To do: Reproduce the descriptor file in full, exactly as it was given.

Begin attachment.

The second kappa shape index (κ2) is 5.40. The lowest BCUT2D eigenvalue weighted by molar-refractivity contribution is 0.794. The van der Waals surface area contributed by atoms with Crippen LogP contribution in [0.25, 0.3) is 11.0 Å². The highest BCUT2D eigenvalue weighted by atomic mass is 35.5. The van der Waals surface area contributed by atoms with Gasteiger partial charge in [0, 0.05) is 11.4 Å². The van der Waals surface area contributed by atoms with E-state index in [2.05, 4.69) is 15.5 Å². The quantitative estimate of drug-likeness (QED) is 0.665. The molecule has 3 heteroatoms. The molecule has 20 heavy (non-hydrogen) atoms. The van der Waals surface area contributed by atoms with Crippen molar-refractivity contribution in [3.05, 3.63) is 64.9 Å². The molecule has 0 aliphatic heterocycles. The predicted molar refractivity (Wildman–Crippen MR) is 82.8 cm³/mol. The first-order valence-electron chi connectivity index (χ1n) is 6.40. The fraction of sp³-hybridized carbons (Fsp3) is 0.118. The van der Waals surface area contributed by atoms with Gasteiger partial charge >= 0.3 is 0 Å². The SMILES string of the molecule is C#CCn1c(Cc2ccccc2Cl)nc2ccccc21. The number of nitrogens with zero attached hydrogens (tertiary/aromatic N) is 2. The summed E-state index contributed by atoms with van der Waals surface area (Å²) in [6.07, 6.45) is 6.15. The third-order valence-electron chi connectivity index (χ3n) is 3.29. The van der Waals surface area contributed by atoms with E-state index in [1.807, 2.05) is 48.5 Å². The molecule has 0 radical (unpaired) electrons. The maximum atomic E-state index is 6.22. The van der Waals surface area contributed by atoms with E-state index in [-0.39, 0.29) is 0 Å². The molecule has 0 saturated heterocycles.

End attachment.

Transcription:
The second kappa shape index (κ2) is 5.40. The lowest BCUT2D eigenvalue weighted by molar-refractivity contribution is 0.794. The van der Waals surface area contributed by atoms with Crippen LogP contribution in [0.25, 0.3) is 11.0 Å². The highest BCUT2D eigenvalue weighted by atomic mass is 35.5. The van der Waals surface area contributed by atoms with Gasteiger partial charge in [0, 0.05) is 11.4 Å². The van der Waals surface area contributed by atoms with E-state index in [2.05, 4.69) is 15.5 Å². The quantitative estimate of drug-likeness (QED) is 0.665. The molecule has 3 heteroatoms. The molecule has 20 heavy (non-hydrogen) atoms. The van der Waals surface area contributed by atoms with Crippen molar-refractivity contribution in [3.05, 3.63) is 64.9 Å². The molecule has 0 aliphatic heterocycles. The predicted molar refractivity (Wildman–Crippen MR) is 82.8 cm³/mol. The first-order valence-electron chi connectivity index (χ1n) is 6.40. The fraction of sp³-hybridized carbons (Fsp3) is 0.118. The van der Waals surface area contributed by atoms with Gasteiger partial charge >= 0.3 is 0 Å². The SMILES string of the molecule is C#CCn1c(Cc2ccccc2Cl)nc2ccccc21. The number of nitrogens with zero attached hydrogens (tertiary/aromatic N) is 2. The summed E-state index contributed by atoms with van der Waals surface area (Å²) in [6.07, 6.45) is 6.15. The third-order valence-electron chi connectivity index (χ3n) is 3.29. The van der Waals surface area contributed by atoms with E-state index in [1.807, 2.05) is 48.5 Å². The molecule has 0 radical (unpaired) electrons. The maximum atomic E-state index is 6.22. The van der Waals surface area contributed by atoms with E-state index in [-0.39, 0.29) is 0 Å². The molecule has 0 saturated heterocycles.